What is a voidable contract?

| Mar 20, 2020 | Contracts |

In the context of contracts, a contract can either be valid, void or voidable. According to UpCounsel, a voidable contract means that one or both of the parties to the contract has the ability to elect to make that contract void. That is, it is a power bestowed under one person to say this contract is no longer valid. 

This normally arises in the event of one party lacking some form of capacity, being defrauded or entering into the contract because of misrepresentation. An example of this is when you have someone who does not have the mental capacity to enter into a contract. This primarily arises with someone who is under the age of majority in a jurisdiction, which is usually 18 years old. So, if you enter into a contract with a 17-year-old now, they can come back to you and make that contract void. There are certain exceptions that the minor may have to pay, such as the reasonable value of the services or value of the goods that they used during that time. They will only have to pay for necessities such as food, shelter, reasonable clothing, etcetera. Nonetheless, they still have the ability to void the contract.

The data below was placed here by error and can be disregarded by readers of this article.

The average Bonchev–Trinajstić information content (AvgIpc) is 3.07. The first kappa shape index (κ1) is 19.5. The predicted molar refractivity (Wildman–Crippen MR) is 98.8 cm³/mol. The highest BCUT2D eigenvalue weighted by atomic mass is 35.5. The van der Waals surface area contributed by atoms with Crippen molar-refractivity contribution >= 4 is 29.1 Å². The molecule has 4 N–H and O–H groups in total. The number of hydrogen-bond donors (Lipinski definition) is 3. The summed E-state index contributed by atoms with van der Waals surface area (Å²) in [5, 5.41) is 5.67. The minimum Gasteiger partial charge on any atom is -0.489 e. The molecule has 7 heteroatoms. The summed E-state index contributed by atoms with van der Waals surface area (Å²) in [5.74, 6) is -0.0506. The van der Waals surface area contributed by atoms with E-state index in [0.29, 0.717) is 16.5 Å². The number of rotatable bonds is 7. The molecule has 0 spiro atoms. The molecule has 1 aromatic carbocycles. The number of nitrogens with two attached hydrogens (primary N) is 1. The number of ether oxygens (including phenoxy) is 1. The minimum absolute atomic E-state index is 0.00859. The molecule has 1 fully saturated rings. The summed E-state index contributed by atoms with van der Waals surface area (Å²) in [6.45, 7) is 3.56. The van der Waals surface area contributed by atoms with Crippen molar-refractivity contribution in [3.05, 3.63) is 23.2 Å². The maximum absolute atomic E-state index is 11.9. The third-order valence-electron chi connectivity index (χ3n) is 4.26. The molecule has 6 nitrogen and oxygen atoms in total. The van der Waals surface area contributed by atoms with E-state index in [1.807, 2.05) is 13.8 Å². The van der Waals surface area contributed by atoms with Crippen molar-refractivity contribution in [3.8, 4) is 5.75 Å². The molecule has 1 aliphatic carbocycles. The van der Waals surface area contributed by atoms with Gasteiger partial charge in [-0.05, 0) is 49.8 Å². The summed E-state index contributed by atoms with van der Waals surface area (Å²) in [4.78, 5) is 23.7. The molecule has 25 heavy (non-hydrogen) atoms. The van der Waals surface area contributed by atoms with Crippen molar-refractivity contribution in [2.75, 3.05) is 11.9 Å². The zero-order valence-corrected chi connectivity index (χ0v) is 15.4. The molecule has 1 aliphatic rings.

Other examples would be someone who is severely intoxicated and did not have the capacity to enter into a contract at the time of their intoxication. If somebody is extremely intoxicated, and they offer you their wrist lodge, which is extremely valuable, to give them a ride down the road, which is no cost or very little value. That is a contract. It is an exchange of value. When that person becomes un-intoxicated, they could immediately contact you and let you know that they want to void the contract. In that case, they would be entitled to receive back the property that they gave you.